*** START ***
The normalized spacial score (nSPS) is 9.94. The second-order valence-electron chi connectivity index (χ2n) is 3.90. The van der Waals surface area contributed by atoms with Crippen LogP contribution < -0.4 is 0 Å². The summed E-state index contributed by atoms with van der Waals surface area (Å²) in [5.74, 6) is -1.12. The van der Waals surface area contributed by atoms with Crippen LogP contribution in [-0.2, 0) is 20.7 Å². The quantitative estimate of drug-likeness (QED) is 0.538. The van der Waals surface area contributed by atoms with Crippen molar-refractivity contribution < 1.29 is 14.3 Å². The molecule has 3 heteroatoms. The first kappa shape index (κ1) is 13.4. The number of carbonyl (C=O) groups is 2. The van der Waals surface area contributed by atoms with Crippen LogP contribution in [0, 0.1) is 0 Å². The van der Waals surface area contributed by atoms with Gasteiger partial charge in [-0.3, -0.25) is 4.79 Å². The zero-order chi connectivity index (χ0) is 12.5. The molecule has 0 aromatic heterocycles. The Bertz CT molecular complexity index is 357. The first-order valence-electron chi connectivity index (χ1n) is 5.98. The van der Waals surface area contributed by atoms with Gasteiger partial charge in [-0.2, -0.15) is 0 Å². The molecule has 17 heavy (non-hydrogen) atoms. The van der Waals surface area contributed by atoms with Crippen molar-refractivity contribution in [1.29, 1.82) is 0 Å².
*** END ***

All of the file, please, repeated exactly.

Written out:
The normalized spacial score (nSPS) is 9.94. The second-order valence-electron chi connectivity index (χ2n) is 3.90. The van der Waals surface area contributed by atoms with Crippen LogP contribution < -0.4 is 0 Å². The summed E-state index contributed by atoms with van der Waals surface area (Å²) in [5.74, 6) is -1.12. The van der Waals surface area contributed by atoms with Crippen LogP contribution in [-0.2, 0) is 20.7 Å². The quantitative estimate of drug-likeness (QED) is 0.538. The van der Waals surface area contributed by atoms with Crippen molar-refractivity contribution < 1.29 is 14.3 Å². The molecule has 3 heteroatoms. The first kappa shape index (κ1) is 13.4. The number of carbonyl (C=O) groups is 2. The van der Waals surface area contributed by atoms with Crippen LogP contribution in [0, 0.1) is 0 Å². The van der Waals surface area contributed by atoms with Gasteiger partial charge in [-0.3, -0.25) is 4.79 Å². The zero-order chi connectivity index (χ0) is 12.5. The molecule has 0 aromatic heterocycles. The Bertz CT molecular complexity index is 357. The first-order valence-electron chi connectivity index (χ1n) is 5.98. The van der Waals surface area contributed by atoms with Gasteiger partial charge in [-0.2, -0.15) is 0 Å². The molecule has 17 heavy (non-hydrogen) atoms. The van der Waals surface area contributed by atoms with Crippen molar-refractivity contribution in [1.29, 1.82) is 0 Å².